First, we tightened the bounds on a subset of variables in the dual LP of FBA by examining its feasible region. Similar to FBA, the dual LP often has alternate optimal solutions due to the redundancy in metabolic networks. In a bilevel problem, any optimal solution of the dual LP will provide a feasible solution to the bilevel problem without affecting solutions of the primal LP since the primaldual LP pair is only connected via strong duality. Therefore, we can obtain a valid solution of the dual LP among alternate optimal solutions by minimizing the norm of the dual variables subject to the dual LP constraints and optimal objective function value. We focused on dual variables corresponding to the reaction removals, and sampled their values using 1,000,000 samples of 10 random gene knockouts. We initially tested different sample sizes and numbers of gene knockouts and found the results were consistent above ∼100,000 samples and ∼5 gene knockouts. Therefore, we collected 1,000,000 samples, which was computationally tractable, and 10 gene knockouts, which was the maximum number allowed for the case studies in this work.
For each sample, we randomly choose 10 genes and solve FBA where the reactions corresponding to the 10 genes are removed via gene to protein to reaction (GPR) associations. If the FBA problem is feasible and biomass production is positive, we then minimize the Euclidean norm of the dual variables for reaction removals in the dual LP while the objective function is constrained to be equal to the optimal biomass production value. This process is repeated 1,000,000 times to sample the values of dual variables for removed reactions in different modified network structures.
Maximum (downward triangle) and minimum (upward triangle) of observed dual variable values for each reaction sorted by the standard deviation. The values of dual variables were obtained from 1,000,000 samples of 10 gene knockouts in glucose anaerobic condition using the
Second, we applied a penalty (α) for each additional gene deletion in the outer objective function to create a tradeoff between biochemical production and the required number of genetic modifications (Equation A.1). This penalty results in selection of strategies with fewer modifications among solutions with equal production and reduces the solution time.
Third, as other studies have done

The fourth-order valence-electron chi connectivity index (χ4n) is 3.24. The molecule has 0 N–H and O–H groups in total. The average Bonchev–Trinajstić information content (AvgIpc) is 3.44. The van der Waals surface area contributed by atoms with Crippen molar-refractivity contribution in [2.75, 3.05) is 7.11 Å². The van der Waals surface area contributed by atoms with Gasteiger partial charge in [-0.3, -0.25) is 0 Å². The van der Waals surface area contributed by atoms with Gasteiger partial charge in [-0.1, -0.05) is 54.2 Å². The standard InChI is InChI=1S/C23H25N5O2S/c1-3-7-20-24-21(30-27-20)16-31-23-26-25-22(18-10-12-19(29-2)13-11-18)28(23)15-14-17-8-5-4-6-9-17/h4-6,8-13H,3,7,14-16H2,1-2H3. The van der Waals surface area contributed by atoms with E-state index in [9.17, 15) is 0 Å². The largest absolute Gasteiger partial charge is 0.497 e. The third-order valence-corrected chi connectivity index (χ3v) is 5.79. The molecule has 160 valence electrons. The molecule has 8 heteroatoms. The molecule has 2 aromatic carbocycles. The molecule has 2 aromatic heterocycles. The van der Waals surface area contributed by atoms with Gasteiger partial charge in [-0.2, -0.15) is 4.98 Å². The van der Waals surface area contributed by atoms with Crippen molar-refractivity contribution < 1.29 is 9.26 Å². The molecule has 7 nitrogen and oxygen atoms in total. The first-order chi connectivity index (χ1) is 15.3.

Fourth, we used an iterative algorithm by solving successive problems to optimality with increasing numbers of allowed gene deletions (k) where the solution from the previous problem (p^{k}) is used as a starting point for the next problem (p^{k+1}). Unlike a local search where the next solution is constrained to keep parts of the previous solution, here the next solution is not at all constrained by this starting point, but it facilitates the search by providing a good feasible solution that can be used to prune large numbers of suboptimal solutions. The successive runs improved solver stability for some difficult cases.
While all four steps were taken, we found that major runtime performance improvements were made when the bounds on dual variables and the penalty for gene deletions were applied simultaneously. We found that placing [−1, 1] bounds on the dual variables for reaction removals was very effective for the OptORF cases examined here, but these values may need to be adjusted for other models or conditions. The optimization problems were solved using CPLEX 11.2 accessed via GAMS on a linux machine with Intel Xeon 2.66GHz processors.
SimOptStrain was developed to simultaneously consider gene deletions in a host organism and reaction additions from a universal database (see
First, GPR associations and gene deletion constraints (Equations B.16–B.20 in
The curated KEGG
We also developed a bilevel MIQCP approach that, for the first time, uses MOMA as an inner objective problem (see
First, the MOMA inner problem is converted into a standard QP form (Equations C.2–C.4, and the left hand side of Equation C.9 in
While a global optimum can be obtained since the inner MOMA problem is convex, the BiMOMA problem for a genomescale model can be very difficult to solve due to its size and nonlinearity. Therefore, we investigated the dual QP of MOMA using a similar sampling procedure described in the first subsection of
We first tested the performance of the developed MIP techniques to identify gene deletion strains that are predicted to have high acetate production (
(
k  Identified Genes  Changes 
Yield 

1 

38.67  
2 


1  38.86  
3 



5  53.97  
4 




1  54.93  
5 





5  59.16  
6 






11  68.00  
7 







1  68.56  
8 








11  75.42  
9 









3  77.15  
10 










3  77.25 
‘Changes’ refer to the number of genes which are newly introduced in the solution with k deletions or removed from the solution with k–1 deletions.
Yield is reported as % of the TMP for wildtype strain with a maximum glucose uptake rate of 10 mmol gDW^{−1} h^{−1} (2.56 mol acetate produced/mol glucose consumed). gDW stands for gram dry weight.
To compare the proposed MIP techniques to local search methods, we implemented and modified the Genetic Design through Local Search algorithm (GDLS
We additionally used OptORF to find high production strategies for metabolites that were previously found to be difficult to couple to biomass production under glucose and/or xylose aerobic conditions (
Different colors indicate OptKnock (light grey), OptGene (grey), and OptORF (dark grey). The numbers on the xaxis correspond to the number of reaction deletions identified (or maximum allowed if no strategy was found) by OptKnock and OptGene
To demonstrate the benefit of considering gene deletions and nonnative reaction additions simultaneously, we applied the SimOptStrain approach to succinate and glycerol production under glucose aerobic conditions with a minimum growth of 0.1 h^{−1}. We used a metabolic model of
For succinate production, we found that there are no nonnative reactions which improve the TMP when added to the wildtype